Two Businessmen Stretching Their Arms Out to Bridge the Gap

I do quite a lot of executive coaching and have done this for a number of years. I enjoy working with chief executives, senior executives and managers in private and public sector organisations. I particularly enjoy it when you have a meaningful impact and deliver outcomes for individuals and their organisations professionally and personally.

In the past, I took on everyone as a client. I believed that I could help everyone, and that everyone has the right to receive coaching from people that care enough to positively impact their leadership in a constructive manner. It was noble but draining and not right for both parties. I found that I was not prepared to fully engage with clients that were not fully committed to the coaching process or to the challenges that arise when becoming more self-aware. Harsh? Perhaps. Do I believe it was the right thing to do for both parties? I do and am even more convinced that down the track being selective is critical to having a powerful impact as a consultant and a coach if you are serious about delivering outcomes that are sustainable.

From these experiences, I now have some criteria I utilise when aligning with a potential client that is seeking coaching. I have put this down below and would welcome any thoughts that others may have around what they use to select coaching partnerships that work. Key criteria for me is as follows:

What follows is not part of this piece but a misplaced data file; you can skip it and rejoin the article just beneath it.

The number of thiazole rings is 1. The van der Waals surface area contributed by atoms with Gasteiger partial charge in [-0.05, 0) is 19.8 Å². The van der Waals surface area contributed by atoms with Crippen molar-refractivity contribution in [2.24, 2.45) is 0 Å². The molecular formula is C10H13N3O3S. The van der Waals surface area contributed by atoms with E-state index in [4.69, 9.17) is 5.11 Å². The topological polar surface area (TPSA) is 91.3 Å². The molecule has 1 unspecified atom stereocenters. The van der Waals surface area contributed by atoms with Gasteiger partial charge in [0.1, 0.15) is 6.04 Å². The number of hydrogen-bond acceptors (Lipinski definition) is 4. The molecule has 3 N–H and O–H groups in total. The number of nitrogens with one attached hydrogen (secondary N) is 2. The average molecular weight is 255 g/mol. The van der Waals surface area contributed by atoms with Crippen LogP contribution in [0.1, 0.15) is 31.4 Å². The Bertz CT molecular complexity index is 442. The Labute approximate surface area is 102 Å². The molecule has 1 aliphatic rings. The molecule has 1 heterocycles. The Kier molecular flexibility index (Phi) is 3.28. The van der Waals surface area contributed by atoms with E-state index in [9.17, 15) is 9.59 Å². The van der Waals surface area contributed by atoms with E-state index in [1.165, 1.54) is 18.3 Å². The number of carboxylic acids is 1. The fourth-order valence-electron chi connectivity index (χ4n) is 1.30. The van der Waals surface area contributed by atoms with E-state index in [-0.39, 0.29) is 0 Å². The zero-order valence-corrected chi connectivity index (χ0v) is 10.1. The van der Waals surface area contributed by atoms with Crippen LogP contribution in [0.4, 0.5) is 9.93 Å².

• are they committed? Do they understand their ‘whys’ and the benefits of the coaching they will be working through?;
  • are they open to learning and improvement? Or do they have a fixed mindset? This is critical for me in ensuring they are open to the challenging but impactful feedback and insights they are about to work through;
  • are they doing it for the right reasons? Are they doing it because the organisation or chief executive have set up a panel or is this something that they realise they need and want?;
  • can you add value to them? What experiences, insights and ideas do you bring that will assist the senior coachee to respond and act on your feedback and insights?; and
  • are they ready now to act? Not down the track when everything is aligned, but now. They need to be fully focussed on committing and delivering on actions that are not just what they have always done before, but new constructive actions that will improve their leadership and their personal and professional lives.

Coaching can be a game changer when the student is ready and the right coach arrives. However, it should be a privilege rather than a right. Being coachable for me is meeting the criteria above. Don’t assume that the coach has to coach. Really think about this from both perspectives and what will ensure successful outcomes for both parties.